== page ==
Q4. In Brumby’s Run you investigate the issue of the native brumby population and in Currawong Creek you explore mining and how it can affect the land. How much research did you have to do into these?

– An awful lot of research goes into my books. However, since I always write about issues I’m passionately interested in, that research becomes a great joy. I’m a nerd at heart!

Brumby's Run


Q5. The rural romance genre has really exploded in popularity in recent times. Do you attribute anything in particular to why this has occurred?


– Australian readers find independent, tough-minded women more appealing than the self-absorbed shopaholics who dominate chick-lit. These tend to be the main characters in rural stories. Before Rachael Treasure, there were no uniquely Australian contemporary novels in this genre. But more importantly, the landscape is an integral part of these stories. Australia’s wild landscapes are powerful settings. In cities, many people live lives so far removed from nature, that they rarely even touch the earth. But at what cost? The cost to our declining environment? The cost to our hearts? I think the world is hungry to re-engage with nature, to ground itself. Rural lit taps into this vein. The wildly successful movie Avatar did the same thing. Losing touch with wildness is losing touch with ourselves.

Q6. What do you like to do to relax when you’re away from your keyboard?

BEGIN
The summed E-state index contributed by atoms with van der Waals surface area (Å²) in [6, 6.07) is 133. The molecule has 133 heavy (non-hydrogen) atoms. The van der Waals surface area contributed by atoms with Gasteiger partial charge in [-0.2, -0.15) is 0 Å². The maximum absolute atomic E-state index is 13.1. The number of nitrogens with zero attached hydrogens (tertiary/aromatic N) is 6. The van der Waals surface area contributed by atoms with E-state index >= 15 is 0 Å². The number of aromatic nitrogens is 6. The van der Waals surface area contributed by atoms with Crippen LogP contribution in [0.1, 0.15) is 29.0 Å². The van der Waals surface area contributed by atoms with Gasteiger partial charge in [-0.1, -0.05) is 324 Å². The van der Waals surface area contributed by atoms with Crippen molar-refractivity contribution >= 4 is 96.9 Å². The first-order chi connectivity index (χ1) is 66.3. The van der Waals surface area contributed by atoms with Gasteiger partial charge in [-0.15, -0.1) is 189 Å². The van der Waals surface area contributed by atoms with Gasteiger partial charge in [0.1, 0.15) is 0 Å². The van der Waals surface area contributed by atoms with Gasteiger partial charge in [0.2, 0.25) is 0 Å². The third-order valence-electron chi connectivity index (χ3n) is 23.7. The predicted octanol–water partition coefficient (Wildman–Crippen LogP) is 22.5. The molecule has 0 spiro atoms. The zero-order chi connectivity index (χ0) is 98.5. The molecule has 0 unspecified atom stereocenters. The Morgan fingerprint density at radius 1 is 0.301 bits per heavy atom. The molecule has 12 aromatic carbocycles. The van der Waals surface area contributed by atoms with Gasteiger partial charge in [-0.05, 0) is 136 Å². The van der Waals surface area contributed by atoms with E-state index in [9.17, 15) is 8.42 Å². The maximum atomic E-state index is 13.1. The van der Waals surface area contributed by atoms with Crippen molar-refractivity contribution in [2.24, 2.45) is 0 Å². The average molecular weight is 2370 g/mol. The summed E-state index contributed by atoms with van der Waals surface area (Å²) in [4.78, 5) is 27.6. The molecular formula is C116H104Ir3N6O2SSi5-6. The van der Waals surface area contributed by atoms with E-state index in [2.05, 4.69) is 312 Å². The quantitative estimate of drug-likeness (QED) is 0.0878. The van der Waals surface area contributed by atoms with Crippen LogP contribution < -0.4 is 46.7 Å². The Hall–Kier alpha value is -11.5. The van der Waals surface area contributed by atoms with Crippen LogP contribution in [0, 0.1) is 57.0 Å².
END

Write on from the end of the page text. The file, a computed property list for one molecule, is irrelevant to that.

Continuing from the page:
– As I said, I’m a nerd, and also a bit of a loner. I enjoy the company of my animals as much or more as any of my other friends. So horse riding, gardening, working on the property – these are my greatest pleasures. Also reading and spending time with my family.

Q7. Can you share a few of your favourite authors and/or books?

– I love the Aussie rural lit genre for their heartfelt love stories, outback settings and unpretentious depictions of regional life, both human and animal. Rachael Treasure, Fleur Mcdonald, Nicole Alexander, Fiona Palmer – these are all terrific writers. I also love books like Half Moon Bay by Helene Young and Bronwyn Parry’s home grown brand of suspense. But I also read widely outside this genre. Andrea Goldsmith and Charlotte Wood for example. I admire their elegant prose and keen observations of character. The Prosperous Thief  and The Children are particular favourites. I also enjoy environmental thrillers such as Dust by Charles Pellegrino and classics like Dune by Frank Herbert and Earth Abides by George Stewart.


Q8. And lastly, what’s next for you? Anything juicy you can tell us?

– I’m currently two thirds of the way through my next novel – a star-crossed love affair between a flood-plains grazier and a cotton farmer …



Visit Jennifer’s website
Follow her on twitter
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Visit her site at Penguin Books Australia 

Thanks to Jennifer and the wonderful people at Penguin for facilitating this Q&A.